Why remote workforces need better strategies for security and data protection [Q&A]
The last couple of years have seen businesses undergo a major shift to remote and hybrid working, largely driven by the pandemic. But this same period has also seen record numbers of data breaches.
Often these attacks begin with phishing to get hold of credentials which can then put both in-house and cloud systems at risk.
What strategies can companies put in place to address these challenges and improve their protection? We spoke to Horacio Zambrano, CMO at workforce authentication specialist Secret Double Octopus to find out.
BN: Have businesses been caught out by the sudden shift in working patterns?
HZ: Most businesses were caught off guard in one way or another. Some were already virtual and cloud-oriented so the shift to remote work just meant scaling what they were already doing For others, it was much more drastic and meant immediately scaling age old VPN technologies as a first step. The VPN reaction was good but only one of a few steps companies need to be enacting for better security around remote work.
BN: What are the first steps towards strengthening protection for remote workers?
HZ: The first steps include enabling VPN, turning on MFA for all workers, ensuring OS patches are applied and turning on endpoint protection suites. End user education around phishing and ransomware is also very important. When it comes to MFA, passwordless is best but traditional MFA is better than just a password.
BN: Does providing better security necessarily have to harm productivity?
HZ: In many areas, security no longer has to harm productivity. In authentication for example, MFA is better security but introduces more friction. Passwordless is a newer form of MFA and more fluid than traditional MFA while providing better security at the same time.
The key benefits of passwordless authentication include much lower data breach risk, given compromised credentials drive many of them, lower costs related to help desk end user support and maintenance, and reduced cost for some companies with complex multi-vendor access management and MFA stacks.
BN: How important is education in ensuring everyone understands their role in protecting data?
HZ: Humans are still the weakest link and education is very important. End users may complain when new technologies are enabled even if they are more seamless, just because they are different. The companies with the most successful security programs are educating their end users, helping them see the big picture and creating avenues for feedback, onboarding and support.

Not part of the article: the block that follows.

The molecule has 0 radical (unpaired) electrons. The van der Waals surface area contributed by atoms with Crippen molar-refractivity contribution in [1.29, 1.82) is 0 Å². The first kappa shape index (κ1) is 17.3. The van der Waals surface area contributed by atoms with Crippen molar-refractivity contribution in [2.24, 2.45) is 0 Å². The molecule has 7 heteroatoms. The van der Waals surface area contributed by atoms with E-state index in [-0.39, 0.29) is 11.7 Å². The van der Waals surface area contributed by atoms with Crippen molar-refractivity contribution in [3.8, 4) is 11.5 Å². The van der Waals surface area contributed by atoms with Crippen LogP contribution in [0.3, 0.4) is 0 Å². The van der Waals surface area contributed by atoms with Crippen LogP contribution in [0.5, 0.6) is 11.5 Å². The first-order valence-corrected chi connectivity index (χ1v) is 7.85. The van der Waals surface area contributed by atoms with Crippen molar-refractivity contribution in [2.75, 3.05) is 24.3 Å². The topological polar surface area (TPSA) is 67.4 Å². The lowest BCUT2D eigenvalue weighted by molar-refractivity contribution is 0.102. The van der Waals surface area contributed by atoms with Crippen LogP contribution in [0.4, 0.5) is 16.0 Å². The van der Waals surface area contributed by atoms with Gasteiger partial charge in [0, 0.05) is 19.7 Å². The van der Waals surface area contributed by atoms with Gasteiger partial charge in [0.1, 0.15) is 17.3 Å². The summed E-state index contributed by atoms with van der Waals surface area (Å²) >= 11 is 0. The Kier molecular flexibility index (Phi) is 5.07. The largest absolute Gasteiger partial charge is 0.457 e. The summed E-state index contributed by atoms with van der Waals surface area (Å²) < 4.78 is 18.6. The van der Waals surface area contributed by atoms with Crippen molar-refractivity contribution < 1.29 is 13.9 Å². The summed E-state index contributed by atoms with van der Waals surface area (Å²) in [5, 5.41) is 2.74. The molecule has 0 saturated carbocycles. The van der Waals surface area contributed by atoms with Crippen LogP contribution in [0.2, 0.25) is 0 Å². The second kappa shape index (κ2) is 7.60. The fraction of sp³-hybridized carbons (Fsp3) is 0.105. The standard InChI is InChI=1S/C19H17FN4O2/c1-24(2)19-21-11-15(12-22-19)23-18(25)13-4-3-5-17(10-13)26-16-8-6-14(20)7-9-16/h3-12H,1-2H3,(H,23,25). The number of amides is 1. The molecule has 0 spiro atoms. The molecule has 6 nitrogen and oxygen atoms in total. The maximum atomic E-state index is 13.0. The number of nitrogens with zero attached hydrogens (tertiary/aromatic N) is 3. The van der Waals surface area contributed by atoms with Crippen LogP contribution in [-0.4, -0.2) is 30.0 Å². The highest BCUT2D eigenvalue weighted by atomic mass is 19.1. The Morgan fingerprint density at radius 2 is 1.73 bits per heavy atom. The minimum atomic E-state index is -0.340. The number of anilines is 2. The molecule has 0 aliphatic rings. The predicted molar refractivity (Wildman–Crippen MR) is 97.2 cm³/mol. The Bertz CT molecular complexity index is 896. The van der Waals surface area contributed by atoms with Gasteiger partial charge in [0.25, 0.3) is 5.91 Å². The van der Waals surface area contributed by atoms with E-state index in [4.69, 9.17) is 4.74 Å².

BN: What additional precautions can businesses take to secure multiple endpoints across their remote workforce? Is passwordless authentication enough to narrow vulnerable attack surfaces?
HZ: Passwordless authentication is more secure then MFA, which is more secure than password only. Strong authentication by itself won’t protect against everything but it is likely the most impactful single prevention strategy an organization can take outside of ensuring that every home user has a firewall correctly set on their internet modem and endpoint.
BN: What are the most common challenges businesses with remote workers face in the adoption of passwordless authentication?
HZ: The most common challenge businesses will face with respect to remote workers is having a solution offering full coverage in their chosen solution. It’s important to enable passwordless for every possible use case a worker encounters. Not only are cloud or mobile apps required, but logins to desktops, VPN, VDI systems and legacy on-premises applications can be tricky for many vendors to negotiate end-to-end.
BN: If a data breach occurs despite implementing more robust security measures, what are the immediate steps you'd recommend?
HZ: Companies should have comprehensive plans in place for when this takes place. The list is long but includes deploying SecOps to fully ascertain the 'blast radius' or extent of the breach, bringing in outside investigatory groups if the in-house expertise is limited, notifying authorities per regulatory disclosure requirements, contacting their cyber insurance provider and potentially going into PR crisis mode.
BN: Besides the ones we've discussed, what other tools can remote workers and businesses adopt to strengthen their data security?
HZ: Endpoint file disk encryption is a must for data security. Technologies like VDI, local hypervisors and browser isolation platforms are also effective strategies. Disallowing connectivity to IT sanctioned cloud apps (via the use of SSO and CASB solutions) or the corporate network from unmanaged devices is also effective.
Perhaps the most effective security protocol is to never allow executables or files with macros as email attachments and encourage people not to click on such files from individuals outside of the organization.